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Twisted by Jessica Zafra – Pumping irony since 1994
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Archive for the ‘Traveling’

Airport accounting: NAIA 3

April 23, 2015 By: jessicazafra Category: Places, Traveling 2 Comments →

In Frankfurt airport. The temperature outside is 36 degrees…Fahrenheit. Sweater weather. Yesterday we were in NAIA Terminal 3, sweltering. NAIA 3 is not bad, but they really need to turn up the airconditioning because even we natives are melting. Yes, it’s the fault of climate change, but humans have invented airconditioning and our airports get maximum use. And they need more toilets because the toilet nearest our boarding gate was a 7-minute trudge away in the vaporizing heat.

Where our day went:

Trip by car from Makati to NAIA 3 at 11am usually takes 10-15 minutes but in heavy traffic: 38 minutes

Check-in, despite fairly short queues and Internet check-in option (with side trip to pay travel tax because ticket purchased in Europe): 52 minutes

Passport control (Terminal fee was waived): 5 minutes

Security check and X-ray at boarding gates: 3 minutes

Trudge to bathroom: 7 minutes

Queue for toilet: 5 minutes

Boarding for Singapore Airlines: On time

Departure: Delayed for 30 minutes, presumably due to runway traffic

Arrival in Singapore: On time.

* * * * *

In Udine. Half-conscious.

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Where we’re staying.

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Around the neighborhood.

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At the film festival.

We’re spending this day in airports.

April 22, 2015 By: jessicazafra Category: Books, Traveling 2 Comments →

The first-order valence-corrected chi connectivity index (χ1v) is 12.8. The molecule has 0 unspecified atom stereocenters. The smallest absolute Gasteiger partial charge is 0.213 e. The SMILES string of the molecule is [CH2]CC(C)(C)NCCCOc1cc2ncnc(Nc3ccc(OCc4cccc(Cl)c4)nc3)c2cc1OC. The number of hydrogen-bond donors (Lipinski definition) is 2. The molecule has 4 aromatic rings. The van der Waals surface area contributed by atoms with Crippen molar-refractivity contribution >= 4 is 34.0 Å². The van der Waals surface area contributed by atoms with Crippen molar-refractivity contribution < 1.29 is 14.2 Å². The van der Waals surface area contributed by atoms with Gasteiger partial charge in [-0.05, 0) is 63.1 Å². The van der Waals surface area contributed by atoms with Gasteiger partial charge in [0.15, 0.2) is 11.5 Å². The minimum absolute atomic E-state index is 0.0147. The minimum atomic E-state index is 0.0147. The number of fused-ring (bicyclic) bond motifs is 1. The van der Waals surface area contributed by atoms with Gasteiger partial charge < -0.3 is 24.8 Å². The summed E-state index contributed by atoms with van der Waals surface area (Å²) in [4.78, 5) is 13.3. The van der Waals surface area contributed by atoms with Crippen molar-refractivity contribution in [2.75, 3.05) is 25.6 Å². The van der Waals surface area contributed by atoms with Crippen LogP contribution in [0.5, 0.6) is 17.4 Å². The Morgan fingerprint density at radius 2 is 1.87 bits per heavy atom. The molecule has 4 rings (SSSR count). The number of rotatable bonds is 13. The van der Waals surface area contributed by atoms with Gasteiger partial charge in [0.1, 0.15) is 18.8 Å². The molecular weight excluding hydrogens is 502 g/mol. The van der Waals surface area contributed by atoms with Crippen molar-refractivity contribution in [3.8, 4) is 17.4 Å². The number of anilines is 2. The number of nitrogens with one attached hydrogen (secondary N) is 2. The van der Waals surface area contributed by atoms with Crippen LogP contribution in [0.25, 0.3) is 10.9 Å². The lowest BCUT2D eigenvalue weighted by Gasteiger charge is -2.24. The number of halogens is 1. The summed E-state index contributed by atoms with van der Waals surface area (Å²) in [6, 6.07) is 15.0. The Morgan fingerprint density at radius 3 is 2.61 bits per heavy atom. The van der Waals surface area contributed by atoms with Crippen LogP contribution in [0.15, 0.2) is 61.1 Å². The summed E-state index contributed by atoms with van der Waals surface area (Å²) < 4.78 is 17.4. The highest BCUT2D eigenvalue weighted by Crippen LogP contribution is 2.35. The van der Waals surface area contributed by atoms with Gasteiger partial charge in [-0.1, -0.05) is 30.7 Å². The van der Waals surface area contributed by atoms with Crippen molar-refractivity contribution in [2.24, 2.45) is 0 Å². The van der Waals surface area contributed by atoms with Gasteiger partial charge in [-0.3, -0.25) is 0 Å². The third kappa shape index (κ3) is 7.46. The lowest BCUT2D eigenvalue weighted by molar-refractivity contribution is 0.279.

saffron freud

Off to Venice-Udine-Vienna-Budapest. Today, airports—Manila then Singapore then Frankfurt then Venice. It’s our second least favorite thing about traveling, next to enduring the angry stares of three cats the night before a trip.

In the weeks before departure we spend a lot of time deciding what book to bring. We like to read something set in the place we’re visiting, written by a native. The candidates were:

For Udine: As A Man Grows Older by Italo Svevo, set next door in Trieste.

For Vienna: The Sleepwalkers by Hermann Broch, The Radetzky March by Joseph Roth, The Snows of Yesteryear or An Ermine in Czernopol by Gregor Von Rezzori (technically not Viennese, but set in the Habsburg Empire). We’re taking a break from Stefan Zweig.

For Budapest: The Adventures of Sindbad or Life is a Dream by Gyula Krudy, The Door by Magda Szabo. Which have not yet arrived as our sister hasn’t ordered them yet, having decided that working 12-hour days, raising three kids and going to spinning class is too light a schedule so she started on her MBA. Just writing that made us tired. We need to take a nap after watching a movie.

For Venice: Not Don’t Look Now by Daphne DuMaurier or The Comfort of Strangers by Ian McEwan because they’re scary.

Then we wandered into a bookstore and saw this new edition of The Interpretation of Dreams. Which we’ve never read, even if we feel like we have because we’ve seen so many movies with psychiatrists in them. And we misquote Freud a lot, and attribute to him stuff he never said, so we owe him.

This, then, is our travel read (and the Svevo). If the prose is impenetrable, we can throw it from a great height onto the heads of the people who swore it was accessible.

* * * * *

Great big thanks to Ms Del Rosario at Asia International Travel for booking our train tickets on such short notice. We love trains and do not mind 11-hour journeys. Planes are faster, but when you factor in the time you spend waiting in airports and inhaling recycled air, bleecch.

Is anyone reading this in Budapest?

March 11, 2015 By: jessicazafra Category: Books, Traveling No Comments →

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Nyugati station, from the National Geographic

We’re thinking of going in May and want to know if this is a good time.

Budapest because:

1. We’ve never been there.